I love when enthusiasts get crafty with their vehicles. Wild RV builds often catch my eye, but motorcyclists also come up with some awesome modifications. A viral video recently tipped off the internet to fun-loving builders dropping personal watercraft shells onto their scooters. They are glorious.
The idea of dropping a PWC onto the frame of a scooter or moped is nothing new. A hilarious video from 2010 shows some unknown rider just casually arriving to a motorcycle meet on his Kawasaki Jet Ski while wearing a lifejacket:
More silly Jet Ski and Bombardier Sea-Doo-based scooters have popped up over the years, including enthusiast Nick Stemple’s build which caught our eye in this recent Twitter and TikTok video that we, of course, cannot embed. You can see a gif of it at the top of this blog.
In the clip, Stemple’s wife asks him to come home so she can tell him that she backed her car into a pole. You quickly forget all about the pole when she cuts to Stemple pulling into the driveway riding a Sea-Doo. “yes he drives a jetski” reads her caption, raising more questions than answering them.
I had to know more about the scooter-PWC hybrid so I did some digging and found a WTAJ TV story on Stemple’s silly build. It’s called the Scootski!
His Scootski is a Bombardier Sea-Doo dropped onto the frame and running gear of a scooter. The first version, featured in that above news story, was based on a Honda Elite 250. Stemple created a YouTube channel to document his adventures with the Scootski. The build has been updated quite a bit since that story. The scooter underneath is now a much more powerful Suzuki Burgman 650. Having the Suzuki’s bones gives it a whole lot more speed. This thing can actually do highway passes. Stemple’s Scootski also features lights, a license plate and mirrors. Yep, it’s road legal!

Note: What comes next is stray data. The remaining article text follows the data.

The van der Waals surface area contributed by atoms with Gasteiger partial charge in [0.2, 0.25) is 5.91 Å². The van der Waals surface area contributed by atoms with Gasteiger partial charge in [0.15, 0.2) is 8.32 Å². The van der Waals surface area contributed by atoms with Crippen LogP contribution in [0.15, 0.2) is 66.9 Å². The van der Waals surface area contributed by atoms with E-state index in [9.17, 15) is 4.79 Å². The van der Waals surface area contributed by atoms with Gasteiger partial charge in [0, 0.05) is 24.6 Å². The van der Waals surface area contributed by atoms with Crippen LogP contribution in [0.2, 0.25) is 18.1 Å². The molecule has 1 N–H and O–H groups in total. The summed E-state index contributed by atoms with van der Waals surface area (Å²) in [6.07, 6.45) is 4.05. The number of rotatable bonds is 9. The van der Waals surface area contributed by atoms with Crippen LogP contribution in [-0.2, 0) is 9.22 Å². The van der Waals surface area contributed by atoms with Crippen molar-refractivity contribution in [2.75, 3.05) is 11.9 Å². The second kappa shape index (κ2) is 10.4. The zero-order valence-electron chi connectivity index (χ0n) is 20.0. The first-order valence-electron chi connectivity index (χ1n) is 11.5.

As for how something like this is even put together? Very few jet ski scooter builders post how their creations came to be but the Cunningham Garage detailed its build:
It’s about as easy as you think. Cut some holes into the watercraft’s hull, drop the hull onto the scooter’s frame and secure it using metal plates bolting the hull to the frame. Just don’t expect to take the craft out on the lake again. Cunningham Garage actually took its build on the curvy Tail of the Dragon, so it’s clearly more than just for show.
I feel tempted to make my own interpretation of one of these. There are plenty of beat up scooters and PWC in my area that would make a great platform for a build like this.